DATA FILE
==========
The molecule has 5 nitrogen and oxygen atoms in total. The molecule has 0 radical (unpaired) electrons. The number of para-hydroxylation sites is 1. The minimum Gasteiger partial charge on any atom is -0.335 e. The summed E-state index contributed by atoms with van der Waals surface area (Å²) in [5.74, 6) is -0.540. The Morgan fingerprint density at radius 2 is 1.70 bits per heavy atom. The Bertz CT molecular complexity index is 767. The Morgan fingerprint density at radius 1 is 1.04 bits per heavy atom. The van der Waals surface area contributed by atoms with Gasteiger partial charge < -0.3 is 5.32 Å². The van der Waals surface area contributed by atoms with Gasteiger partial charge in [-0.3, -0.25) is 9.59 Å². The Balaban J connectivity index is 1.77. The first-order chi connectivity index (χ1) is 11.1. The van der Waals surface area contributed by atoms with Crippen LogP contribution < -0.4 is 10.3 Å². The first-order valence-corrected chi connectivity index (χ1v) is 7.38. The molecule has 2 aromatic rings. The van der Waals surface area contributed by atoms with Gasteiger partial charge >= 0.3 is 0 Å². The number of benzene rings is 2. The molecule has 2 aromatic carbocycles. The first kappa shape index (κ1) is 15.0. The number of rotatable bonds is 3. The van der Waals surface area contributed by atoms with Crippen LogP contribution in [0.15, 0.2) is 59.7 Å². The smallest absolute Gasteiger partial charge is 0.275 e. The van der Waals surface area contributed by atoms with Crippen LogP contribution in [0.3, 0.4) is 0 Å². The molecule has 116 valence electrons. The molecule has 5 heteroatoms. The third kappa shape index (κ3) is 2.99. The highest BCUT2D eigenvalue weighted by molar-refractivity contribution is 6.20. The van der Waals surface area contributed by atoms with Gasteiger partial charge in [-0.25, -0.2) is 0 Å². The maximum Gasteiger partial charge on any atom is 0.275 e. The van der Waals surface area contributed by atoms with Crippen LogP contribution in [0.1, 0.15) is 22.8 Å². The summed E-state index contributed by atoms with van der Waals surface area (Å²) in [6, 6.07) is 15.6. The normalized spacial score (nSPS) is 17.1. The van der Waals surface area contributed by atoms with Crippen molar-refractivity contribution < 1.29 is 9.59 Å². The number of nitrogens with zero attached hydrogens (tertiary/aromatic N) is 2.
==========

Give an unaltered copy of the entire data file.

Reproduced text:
The molecule has 5 nitrogen and oxygen atoms in total. The molecule has 0 radical (unpaired) electrons. The number of para-hydroxylation sites is 1. The minimum Gasteiger partial charge on any atom is -0.335 e. The summed E-state index contributed by atoms with van der Waals surface area (Å²) in [5.74, 6) is -0.540. The Morgan fingerprint density at radius 2 is 1.70 bits per heavy atom. The Bertz CT molecular complexity index is 767. The Morgan fingerprint density at radius 1 is 1.04 bits per heavy atom. The van der Waals surface area contributed by atoms with Gasteiger partial charge < -0.3 is 5.32 Å². The van der Waals surface area contributed by atoms with Gasteiger partial charge in [-0.3, -0.25) is 9.59 Å². The Balaban J connectivity index is 1.77. The first-order chi connectivity index (χ1) is 11.1. The van der Waals surface area contributed by atoms with Crippen LogP contribution < -0.4 is 10.3 Å². The first-order valence-corrected chi connectivity index (χ1v) is 7.38. The molecule has 2 aromatic rings. The van der Waals surface area contributed by atoms with Gasteiger partial charge >= 0.3 is 0 Å². The number of benzene rings is 2. The molecule has 2 aromatic carbocycles. The first kappa shape index (κ1) is 15.0. The number of rotatable bonds is 3. The van der Waals surface area contributed by atoms with Crippen LogP contribution in [0.15, 0.2) is 59.7 Å². The smallest absolute Gasteiger partial charge is 0.275 e. The van der Waals surface area contributed by atoms with Crippen LogP contribution in [0.3, 0.4) is 0 Å². The molecule has 116 valence electrons. The molecule has 5 heteroatoms. The third kappa shape index (κ3) is 2.99. The highest BCUT2D eigenvalue weighted by molar-refractivity contribution is 6.20. The van der Waals surface area contributed by atoms with Gasteiger partial charge in [-0.25, -0.2) is 0 Å². The maximum Gasteiger partial charge on any atom is 0.275 e. The van der Waals surface area contributed by atoms with Crippen LogP contribution in [0.1, 0.15) is 22.8 Å². The summed E-state index contributed by atoms with van der Waals surface area (Å²) in [6, 6.07) is 15.6. The normalized spacial score (nSPS) is 17.1. The van der Waals surface area contributed by atoms with Crippen molar-refractivity contribution < 1.29 is 9.59 Å². The number of nitrogens with zero attached hydrogens (tertiary/aromatic N) is 2.